Forbes State Forest
|Forbes State Forest|
|Pennsylvania state forest|
|Managed Resource Protected Area (IUCN VI)|
View of the surrounding forest from the Beam Rocks overlook.
|Counties||Fayette, Somerset, Westmoreland|
|- elevation||2,717 ft (828.1 m)|
|Area||50,000 acres (20,230 ha)|
|Managed by||Pennsylvania Department of Conservation and Natural Resources|
|Website : Forbes State Forest|
Forbes State Forest is a Pennsylvania state forest in Pennsylvania Bureau of Forestry District #4. The main offices are located in Laughlintown in Westmoreland County, Pennsylvania in the United States. Mount Davis, the highest peak in Pennsylvania, is located in the forest.
The forest was named in honor of General John Forbes. It includes 20 separate tracts of land and covers over 50,000 acres (20,230 ha) that stretch across Fayette, Somerset, and Westmoreland Counties. The designated forest tracts generally follow one of the area's dominant terrain features, Laurel Ridge, part of the Laurel Highlands. In addition to the state forest lands, District #4 includes Allegheny, Greene, and Washington Counties.
Forbes State Forest was formed as a direct result of the depletion of the forests of Pennsylvania that took place during the mid-to-late 19th century. Conservationists like Dr. Joseph Rothrock became concerned that the forests would not regrow if they were not managed properly. Lumber and iron companies had harvested the old-growth forests for various reasons. They clear cut the forests and left behind nothing but dried tree tops and rotting stumps. The sparks of passing steam locomotives of the Pittsburgh, Westmoreland and Somerset Railroad ignited wildfires that prevented the formation of second growth forests. The conservationists feared that the forest would never regrow if there was not a change in the philosophy of forest management. They called for the state to purchase land from the lumber and iron companies and the lumber and iron companies were more than willing to sell their land since that had depleted the natural resources of the forests. The changes began to take place in 1895 when Dr. Rothrock was appointed the first commissioner of the Pennsylvania Department of Forests and Waters, the forerunner of today's Pennsylvania Department of Conservation and Natural Resources. The Pennsylvania General Assembly passed a piece of legislation in 1897 that authorized the purchase of "unseated lands for forest reservations." This was the beginning of the State Forest system.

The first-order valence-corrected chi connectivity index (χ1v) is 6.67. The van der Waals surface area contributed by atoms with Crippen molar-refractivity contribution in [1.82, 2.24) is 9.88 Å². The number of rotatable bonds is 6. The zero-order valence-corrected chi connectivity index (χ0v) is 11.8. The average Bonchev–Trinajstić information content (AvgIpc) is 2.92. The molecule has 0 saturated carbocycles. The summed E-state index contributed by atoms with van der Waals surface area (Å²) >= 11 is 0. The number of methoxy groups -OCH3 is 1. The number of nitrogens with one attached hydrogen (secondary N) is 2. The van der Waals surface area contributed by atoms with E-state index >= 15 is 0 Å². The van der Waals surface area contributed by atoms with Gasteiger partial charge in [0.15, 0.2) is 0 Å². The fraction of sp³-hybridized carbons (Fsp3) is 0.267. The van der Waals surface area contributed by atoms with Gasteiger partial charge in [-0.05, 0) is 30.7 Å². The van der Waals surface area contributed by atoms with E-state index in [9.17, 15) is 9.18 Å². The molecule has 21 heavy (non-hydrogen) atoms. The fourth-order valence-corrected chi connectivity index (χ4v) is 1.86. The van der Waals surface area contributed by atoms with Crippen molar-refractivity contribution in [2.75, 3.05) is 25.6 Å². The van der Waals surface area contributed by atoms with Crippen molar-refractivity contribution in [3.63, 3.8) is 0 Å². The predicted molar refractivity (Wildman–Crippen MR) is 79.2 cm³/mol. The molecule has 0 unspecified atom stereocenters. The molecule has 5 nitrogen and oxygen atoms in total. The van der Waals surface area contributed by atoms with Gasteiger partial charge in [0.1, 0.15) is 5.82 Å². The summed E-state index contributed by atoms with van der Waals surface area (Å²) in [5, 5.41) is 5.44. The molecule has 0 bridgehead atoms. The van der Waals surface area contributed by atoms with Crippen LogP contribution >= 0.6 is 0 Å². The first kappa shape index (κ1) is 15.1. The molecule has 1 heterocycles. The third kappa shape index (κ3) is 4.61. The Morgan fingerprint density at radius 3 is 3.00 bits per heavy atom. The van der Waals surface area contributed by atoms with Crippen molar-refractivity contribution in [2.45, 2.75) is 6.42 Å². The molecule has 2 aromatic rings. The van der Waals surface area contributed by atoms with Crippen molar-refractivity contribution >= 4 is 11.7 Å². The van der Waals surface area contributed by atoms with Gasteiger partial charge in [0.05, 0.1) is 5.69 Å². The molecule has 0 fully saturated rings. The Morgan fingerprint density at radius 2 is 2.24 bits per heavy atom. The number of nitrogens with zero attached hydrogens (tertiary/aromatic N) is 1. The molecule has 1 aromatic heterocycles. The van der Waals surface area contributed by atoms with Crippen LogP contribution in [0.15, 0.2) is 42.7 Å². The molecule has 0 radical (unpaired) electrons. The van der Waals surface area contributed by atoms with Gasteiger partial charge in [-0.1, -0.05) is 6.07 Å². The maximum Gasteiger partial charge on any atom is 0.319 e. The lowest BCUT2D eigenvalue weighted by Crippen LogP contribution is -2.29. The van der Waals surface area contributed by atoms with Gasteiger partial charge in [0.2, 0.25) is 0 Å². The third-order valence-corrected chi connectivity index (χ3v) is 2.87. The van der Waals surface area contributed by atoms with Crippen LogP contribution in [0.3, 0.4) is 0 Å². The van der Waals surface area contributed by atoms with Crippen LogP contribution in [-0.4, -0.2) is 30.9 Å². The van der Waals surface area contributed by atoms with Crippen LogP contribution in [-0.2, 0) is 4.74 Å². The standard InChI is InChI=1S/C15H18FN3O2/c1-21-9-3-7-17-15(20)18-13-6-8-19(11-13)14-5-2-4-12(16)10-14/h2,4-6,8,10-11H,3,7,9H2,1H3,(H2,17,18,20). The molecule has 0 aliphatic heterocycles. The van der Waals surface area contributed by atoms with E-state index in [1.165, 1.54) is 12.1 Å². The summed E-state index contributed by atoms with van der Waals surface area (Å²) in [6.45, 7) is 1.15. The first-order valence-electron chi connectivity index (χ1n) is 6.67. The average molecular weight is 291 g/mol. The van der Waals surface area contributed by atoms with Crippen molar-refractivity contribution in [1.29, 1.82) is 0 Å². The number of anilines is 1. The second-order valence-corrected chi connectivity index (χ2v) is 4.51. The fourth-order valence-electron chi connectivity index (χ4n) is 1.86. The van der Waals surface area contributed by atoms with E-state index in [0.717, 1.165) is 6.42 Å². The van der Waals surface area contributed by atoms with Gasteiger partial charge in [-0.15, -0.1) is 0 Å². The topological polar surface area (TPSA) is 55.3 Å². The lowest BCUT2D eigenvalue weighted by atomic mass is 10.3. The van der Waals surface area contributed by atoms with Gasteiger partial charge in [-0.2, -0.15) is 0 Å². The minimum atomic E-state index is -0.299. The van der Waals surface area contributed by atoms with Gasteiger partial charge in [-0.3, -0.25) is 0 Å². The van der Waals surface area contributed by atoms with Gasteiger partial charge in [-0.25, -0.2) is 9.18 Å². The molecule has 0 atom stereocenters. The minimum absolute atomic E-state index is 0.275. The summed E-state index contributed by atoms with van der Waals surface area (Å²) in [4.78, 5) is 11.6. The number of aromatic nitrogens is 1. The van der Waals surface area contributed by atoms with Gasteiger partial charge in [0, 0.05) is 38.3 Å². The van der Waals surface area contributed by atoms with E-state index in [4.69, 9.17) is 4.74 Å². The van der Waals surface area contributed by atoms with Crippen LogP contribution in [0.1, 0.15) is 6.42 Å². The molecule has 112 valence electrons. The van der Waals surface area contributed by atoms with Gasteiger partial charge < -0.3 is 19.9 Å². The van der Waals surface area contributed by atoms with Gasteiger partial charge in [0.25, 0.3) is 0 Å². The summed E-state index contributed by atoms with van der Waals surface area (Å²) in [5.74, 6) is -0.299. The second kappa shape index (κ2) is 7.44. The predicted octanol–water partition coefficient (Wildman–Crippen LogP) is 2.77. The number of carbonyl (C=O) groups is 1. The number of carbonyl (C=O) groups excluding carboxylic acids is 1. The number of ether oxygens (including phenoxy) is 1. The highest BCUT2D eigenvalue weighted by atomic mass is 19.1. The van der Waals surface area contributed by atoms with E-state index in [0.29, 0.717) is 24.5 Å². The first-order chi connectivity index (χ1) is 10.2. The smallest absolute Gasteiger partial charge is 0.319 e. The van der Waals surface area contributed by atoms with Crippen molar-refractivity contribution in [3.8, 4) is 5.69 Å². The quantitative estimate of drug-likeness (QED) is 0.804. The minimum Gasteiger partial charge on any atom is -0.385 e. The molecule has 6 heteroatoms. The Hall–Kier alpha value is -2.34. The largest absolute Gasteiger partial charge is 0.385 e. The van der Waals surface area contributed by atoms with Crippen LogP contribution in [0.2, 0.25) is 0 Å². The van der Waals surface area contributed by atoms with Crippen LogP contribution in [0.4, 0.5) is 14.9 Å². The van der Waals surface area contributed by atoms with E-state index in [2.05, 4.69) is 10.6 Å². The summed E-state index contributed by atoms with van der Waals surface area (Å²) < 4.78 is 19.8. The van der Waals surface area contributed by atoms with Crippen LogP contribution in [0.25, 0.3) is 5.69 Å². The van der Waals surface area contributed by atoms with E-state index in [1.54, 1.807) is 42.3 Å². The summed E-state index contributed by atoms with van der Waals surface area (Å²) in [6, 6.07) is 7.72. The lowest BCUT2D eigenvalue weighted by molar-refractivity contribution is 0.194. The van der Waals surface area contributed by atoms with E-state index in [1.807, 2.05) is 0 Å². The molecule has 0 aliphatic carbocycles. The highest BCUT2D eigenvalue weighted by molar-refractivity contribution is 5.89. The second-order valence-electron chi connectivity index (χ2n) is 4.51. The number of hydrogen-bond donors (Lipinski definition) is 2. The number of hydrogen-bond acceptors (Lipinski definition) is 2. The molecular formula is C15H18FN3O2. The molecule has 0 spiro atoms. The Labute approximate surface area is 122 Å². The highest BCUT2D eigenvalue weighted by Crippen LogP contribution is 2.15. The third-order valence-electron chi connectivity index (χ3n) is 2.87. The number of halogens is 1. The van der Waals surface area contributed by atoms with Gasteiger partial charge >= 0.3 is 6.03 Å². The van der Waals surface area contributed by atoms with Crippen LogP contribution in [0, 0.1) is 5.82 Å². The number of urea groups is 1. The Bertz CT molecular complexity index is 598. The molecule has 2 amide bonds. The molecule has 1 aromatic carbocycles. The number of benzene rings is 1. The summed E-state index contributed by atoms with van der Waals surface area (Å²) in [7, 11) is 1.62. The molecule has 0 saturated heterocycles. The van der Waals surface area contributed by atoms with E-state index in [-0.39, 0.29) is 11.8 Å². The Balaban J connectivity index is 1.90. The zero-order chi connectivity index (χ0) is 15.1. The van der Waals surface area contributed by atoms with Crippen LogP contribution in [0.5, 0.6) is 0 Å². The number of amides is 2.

In order to accommodate visitors, the state has allowed the development of 9 areas within Forbes. This includes 6 State Parks and 3 State Forest Picnic Areas. The remainder of the area is undeveloped except for hiking trails maintained by the state. These are generally closed to vehicles but open to hiking, cross-country skiing, hunting, and fishing. Several portions of what is now designated as part of the Forbes State Forest had previously been either developed or commercially exploited through logging through the early-to-mid-20th century. These areas have been allowed, and sometimes "encouraged", to return to their natural state.
Neighboring state forest districts
Nearby state parks
- Kooser State Park
- Laurel Hill State Park
- Laurel Mountain State Park
- Laurel Ridge State Park
- Linn Run State Park
- Ohiopyle State Park
Roaring Run Natural Area
This tract of 3,070 acres (1,242 ha) was acquired by the State of Pennsylvania in 1975. After previous development and logging, this portion of the west slope of Laurel Ridge is currently undergoing reforestation. It is compromised largely of second and third growth mixed mesophytic forest. Roaring Run feeds into Indian Creek, which is a tributary of the Youghiogheny River.
Mt. Davis Natural Area
Mt. Davis is the highest point in Pennsylvania. The area eventually drains into the Casselman River, a part of the Mississippi River watershed (via the Youghiogheny, Monongahela, and Ohio Rivers). One of the natural attractions of the area is the presence of small concentric stone rings which result from frost heaving in small patches of earth which are softer than the ground surrounding them. Frost causing the patches to be pushed up higher than their surroundings is followed by the effects of natural erosion which results in stones sliding to the bottom of the protrusion and forming ring-like patterns at the base.
Spruce Flats Wildlife Management Area
This Wildlife Management Area covers 305 acres (123 ha), with a focal point on the 28 acres (11 ha) of the Spruce Flats Bog which formed in a natural depression atop Laurel Ridge. The area had previously passed through the successional sequence from open water to (eventually) forest. This process was actually reversed in the early part of the 20th century by a combination of clear-cutting the forest, and fires which burned away much of the forest floor. This resulted in a return to the swamp or bog stage of development, and the area is now slowly proceeding back into the forest stage. The bog currently hosts a large community of cranberry, pitcher plant, sundew, and cotton grass.
- "History of the William Penn State Forest". Pennsylvania Department of Conservation and Natural Resources. Archived from the original on 2007-08-23. Retrieved 2007-08-29.
- Olson, D. M, E. Dinerstein; et al. (2001). "Terrestrial Ecoregions of the World: A New Map of Life on Earth". BioScience 51 (11): 933–938. doi:10.1641/0006-3568(2001)051[0933:TEOTWA]2.0.CO;2.
- "Forbes State Forest". Pennsylvania Department of Conservation and Natural Resources. Retrieved 2006-07-12. Note: As of July 2006, this web page has not been updated to reflect the Pennsylvania State Forest Districts realignment.
- "State Forest Districts". Pennsylvania Department of Conservation and Natural Resources. Archived from the original on 2006-05-15. Retrieved 2006-07-12. Note: Map showing districts after the July 1, 2005 realignment